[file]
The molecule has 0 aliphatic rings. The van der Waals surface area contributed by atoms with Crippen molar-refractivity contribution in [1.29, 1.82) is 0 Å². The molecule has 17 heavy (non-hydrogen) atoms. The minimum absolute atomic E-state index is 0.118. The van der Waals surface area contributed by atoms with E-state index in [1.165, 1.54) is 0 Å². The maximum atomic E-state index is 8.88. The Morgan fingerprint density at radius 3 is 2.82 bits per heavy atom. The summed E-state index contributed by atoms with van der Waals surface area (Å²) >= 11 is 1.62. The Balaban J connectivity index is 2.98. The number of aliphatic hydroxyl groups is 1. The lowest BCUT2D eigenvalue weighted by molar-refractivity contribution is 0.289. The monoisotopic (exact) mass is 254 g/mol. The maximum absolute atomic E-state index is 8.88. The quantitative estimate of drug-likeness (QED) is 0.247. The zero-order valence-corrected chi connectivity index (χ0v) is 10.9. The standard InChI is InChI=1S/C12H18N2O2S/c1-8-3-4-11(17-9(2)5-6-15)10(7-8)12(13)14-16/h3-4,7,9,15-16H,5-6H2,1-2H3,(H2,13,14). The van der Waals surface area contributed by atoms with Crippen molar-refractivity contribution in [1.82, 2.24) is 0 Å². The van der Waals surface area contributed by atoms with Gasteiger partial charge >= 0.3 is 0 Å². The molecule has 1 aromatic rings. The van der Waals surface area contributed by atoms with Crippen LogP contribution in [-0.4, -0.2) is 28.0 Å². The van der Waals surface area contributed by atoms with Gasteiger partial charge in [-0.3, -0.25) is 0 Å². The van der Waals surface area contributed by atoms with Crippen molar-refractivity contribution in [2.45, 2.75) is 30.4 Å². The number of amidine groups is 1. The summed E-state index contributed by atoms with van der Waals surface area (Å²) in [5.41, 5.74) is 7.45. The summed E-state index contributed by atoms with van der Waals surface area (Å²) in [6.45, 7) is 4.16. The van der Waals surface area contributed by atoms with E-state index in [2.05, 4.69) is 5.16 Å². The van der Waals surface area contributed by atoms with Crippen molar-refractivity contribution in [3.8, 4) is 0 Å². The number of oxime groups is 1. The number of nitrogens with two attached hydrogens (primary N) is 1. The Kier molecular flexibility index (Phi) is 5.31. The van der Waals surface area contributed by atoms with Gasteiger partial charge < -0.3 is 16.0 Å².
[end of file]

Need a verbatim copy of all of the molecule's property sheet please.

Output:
The molecule has 0 aliphatic rings. The van der Waals surface area contributed by atoms with Crippen molar-refractivity contribution in [1.29, 1.82) is 0 Å². The molecule has 17 heavy (non-hydrogen) atoms. The minimum absolute atomic E-state index is 0.118. The van der Waals surface area contributed by atoms with E-state index in [1.165, 1.54) is 0 Å². The maximum atomic E-state index is 8.88. The Morgan fingerprint density at radius 3 is 2.82 bits per heavy atom. The summed E-state index contributed by atoms with van der Waals surface area (Å²) >= 11 is 1.62. The Balaban J connectivity index is 2.98. The number of aliphatic hydroxyl groups is 1. The lowest BCUT2D eigenvalue weighted by molar-refractivity contribution is 0.289. The monoisotopic (exact) mass is 254 g/mol. The maximum absolute atomic E-state index is 8.88. The quantitative estimate of drug-likeness (QED) is 0.247. The zero-order valence-corrected chi connectivity index (χ0v) is 10.9. The standard InChI is InChI=1S/C12H18N2O2S/c1-8-3-4-11(17-9(2)5-6-15)10(7-8)12(13)14-16/h3-4,7,9,15-16H,5-6H2,1-2H3,(H2,13,14). The van der Waals surface area contributed by atoms with Crippen molar-refractivity contribution in [1.82, 2.24) is 0 Å². The van der Waals surface area contributed by atoms with Gasteiger partial charge >= 0.3 is 0 Å². The molecule has 1 aromatic rings. The van der Waals surface area contributed by atoms with Crippen LogP contribution in [-0.4, -0.2) is 28.0 Å². The van der Waals surface area contributed by atoms with Gasteiger partial charge in [-0.3, -0.25) is 0 Å². The van der Waals surface area contributed by atoms with Crippen molar-refractivity contribution in [2.45, 2.75) is 30.4 Å². The number of amidine groups is 1. The summed E-state index contributed by atoms with van der Waals surface area (Å²) in [5.41, 5.74) is 7.45. The summed E-state index contributed by atoms with van der Waals surface area (Å²) in [6.45, 7) is 4.16. The van der Waals surface area contributed by atoms with E-state index in [2.05, 4.69) is 5.16 Å². The van der Waals surface area contributed by atoms with Crippen molar-refractivity contribution in [3.8, 4) is 0 Å². The number of oxime groups is 1. The number of nitrogens with two attached hydrogens (primary N) is 1. The Kier molecular flexibility index (Phi) is 5.31. The van der Waals surface area contributed by atoms with Gasteiger partial charge < -0.3 is 16.0 Å².